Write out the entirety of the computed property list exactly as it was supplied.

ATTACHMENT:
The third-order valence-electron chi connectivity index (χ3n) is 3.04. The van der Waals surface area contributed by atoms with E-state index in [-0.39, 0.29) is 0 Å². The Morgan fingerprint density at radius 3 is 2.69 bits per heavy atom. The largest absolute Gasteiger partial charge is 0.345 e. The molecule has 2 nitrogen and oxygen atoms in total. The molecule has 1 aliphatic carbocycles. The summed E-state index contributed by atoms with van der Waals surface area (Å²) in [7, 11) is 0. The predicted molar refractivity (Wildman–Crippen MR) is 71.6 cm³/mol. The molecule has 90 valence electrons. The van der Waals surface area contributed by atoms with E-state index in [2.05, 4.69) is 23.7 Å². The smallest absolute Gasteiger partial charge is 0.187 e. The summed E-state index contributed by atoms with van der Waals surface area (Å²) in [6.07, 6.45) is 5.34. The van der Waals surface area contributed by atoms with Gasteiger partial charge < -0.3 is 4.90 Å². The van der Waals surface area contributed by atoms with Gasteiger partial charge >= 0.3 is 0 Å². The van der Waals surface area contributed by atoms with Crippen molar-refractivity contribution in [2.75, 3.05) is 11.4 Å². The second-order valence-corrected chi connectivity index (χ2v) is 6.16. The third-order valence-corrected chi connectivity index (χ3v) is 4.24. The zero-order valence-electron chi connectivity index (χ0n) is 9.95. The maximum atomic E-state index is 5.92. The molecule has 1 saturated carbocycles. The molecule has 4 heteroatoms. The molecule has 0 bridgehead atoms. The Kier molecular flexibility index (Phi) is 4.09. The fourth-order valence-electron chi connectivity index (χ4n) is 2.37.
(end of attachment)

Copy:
The third-order valence-electron chi connectivity index (χ3n) is 3.04. The van der Waals surface area contributed by atoms with E-state index in [-0.39, 0.29) is 0 Å². The Morgan fingerprint density at radius 3 is 2.69 bits per heavy atom. The largest absolute Gasteiger partial charge is 0.345 e. The molecule has 2 nitrogen and oxygen atoms in total. The molecule has 1 aliphatic carbocycles. The summed E-state index contributed by atoms with van der Waals surface area (Å²) in [7, 11) is 0. The predicted molar refractivity (Wildman–Crippen MR) is 71.6 cm³/mol. The molecule has 90 valence electrons. The van der Waals surface area contributed by atoms with E-state index in [2.05, 4.69) is 23.7 Å². The smallest absolute Gasteiger partial charge is 0.187 e. The summed E-state index contributed by atoms with van der Waals surface area (Å²) in [6.07, 6.45) is 5.34. The van der Waals surface area contributed by atoms with Gasteiger partial charge < -0.3 is 4.90 Å². The van der Waals surface area contributed by atoms with Gasteiger partial charge >= 0.3 is 0 Å². The van der Waals surface area contributed by atoms with Crippen molar-refractivity contribution in [2.75, 3.05) is 11.4 Å². The second-order valence-corrected chi connectivity index (χ2v) is 6.16. The third-order valence-corrected chi connectivity index (χ3v) is 4.24. The zero-order valence-electron chi connectivity index (χ0n) is 9.95. The maximum atomic E-state index is 5.92. The molecule has 1 saturated carbocycles. The molecule has 4 heteroatoms. The molecule has 0 bridgehead atoms. The Kier molecular flexibility index (Phi) is 4.09. The fourth-order valence-electron chi connectivity index (χ4n) is 2.37.